Islamic astronomy



 
 Islamic astronomy

By Owen Gingerich

Scientific American, Vol.254 (April 1986)

Introduction: Historians who track the development of astronomy from antiquity to the Renaissance sometimes refer to the time from the eighth through the 14th centuries as the Islamic period. During that interval most astronomical activity took place in the Middle East, North Africa and Moorish Spain. While Europe languished in the Dark Ages, the torch of ancient scholarship had passed into Muslim hands. Islamic scholars kept it alight, and from them it passed to Renaissance Europe. Two circumstances fostered the growth of astronomy in Islamic lands. One was geographic proximity to the world of ancient learning, coupled with a tolerance for scholars of other creeds. In the ninth century most of the Greek scientific texts were translated into Arabic, including Ptolemy’s Syntaxis, the apex of ancient astronomy. It was through these translations that the Greek works later became known in medieval Europe. (Indeed, the Syntaxis is still known primarily by its Arabic name, Almagest, meaning “the greatest.”)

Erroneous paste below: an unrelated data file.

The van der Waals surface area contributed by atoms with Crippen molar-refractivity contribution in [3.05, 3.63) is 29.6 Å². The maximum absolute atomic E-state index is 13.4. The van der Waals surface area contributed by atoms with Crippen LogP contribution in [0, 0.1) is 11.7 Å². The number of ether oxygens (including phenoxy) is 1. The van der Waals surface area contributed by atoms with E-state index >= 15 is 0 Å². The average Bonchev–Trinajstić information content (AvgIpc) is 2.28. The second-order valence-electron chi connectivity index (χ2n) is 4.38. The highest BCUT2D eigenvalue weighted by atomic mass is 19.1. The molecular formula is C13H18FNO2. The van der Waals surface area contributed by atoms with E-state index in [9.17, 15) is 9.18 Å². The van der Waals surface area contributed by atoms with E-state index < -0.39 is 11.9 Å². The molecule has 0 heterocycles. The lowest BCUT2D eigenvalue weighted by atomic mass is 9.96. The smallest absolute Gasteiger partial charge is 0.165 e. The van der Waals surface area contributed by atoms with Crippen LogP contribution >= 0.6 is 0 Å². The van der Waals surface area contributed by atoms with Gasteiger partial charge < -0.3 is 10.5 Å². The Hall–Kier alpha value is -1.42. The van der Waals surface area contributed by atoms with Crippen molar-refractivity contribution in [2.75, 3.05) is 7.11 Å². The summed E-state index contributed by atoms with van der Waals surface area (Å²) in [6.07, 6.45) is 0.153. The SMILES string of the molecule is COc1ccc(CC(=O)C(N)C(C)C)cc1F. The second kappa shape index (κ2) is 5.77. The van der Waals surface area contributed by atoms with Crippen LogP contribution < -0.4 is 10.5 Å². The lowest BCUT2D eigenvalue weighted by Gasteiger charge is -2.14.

The second impetus came from Islamic religious observances, which presented a host of problems in mathematical astronomy, mostly related to timekeeping. In solving these problems the Islamic scholars went far beyond the Greek mathematical methods. These developments, notably in the field of trigonometry, provided the essential tools for the creation of Western Renaissance astronomy. The traces of medieval Islamic astronomy are conspicuous even today. When an astronomer refers to the zenith, to azimuth or to algebra, or when he mentions the stars in the Summer Triangle–Vega, Altair, Deneb–he is using words of Arabic origin. Yet although the story of how Greek astronomy passed to the Arabsis comparatively well known, the history of its transformation by Islamic scholars and subsequent retransmission to the Latin West is only now being written. Thousands of manuscripts remain unexamined. Nevertheless, it is possible to offer at least a fragmentary sketch of the process.

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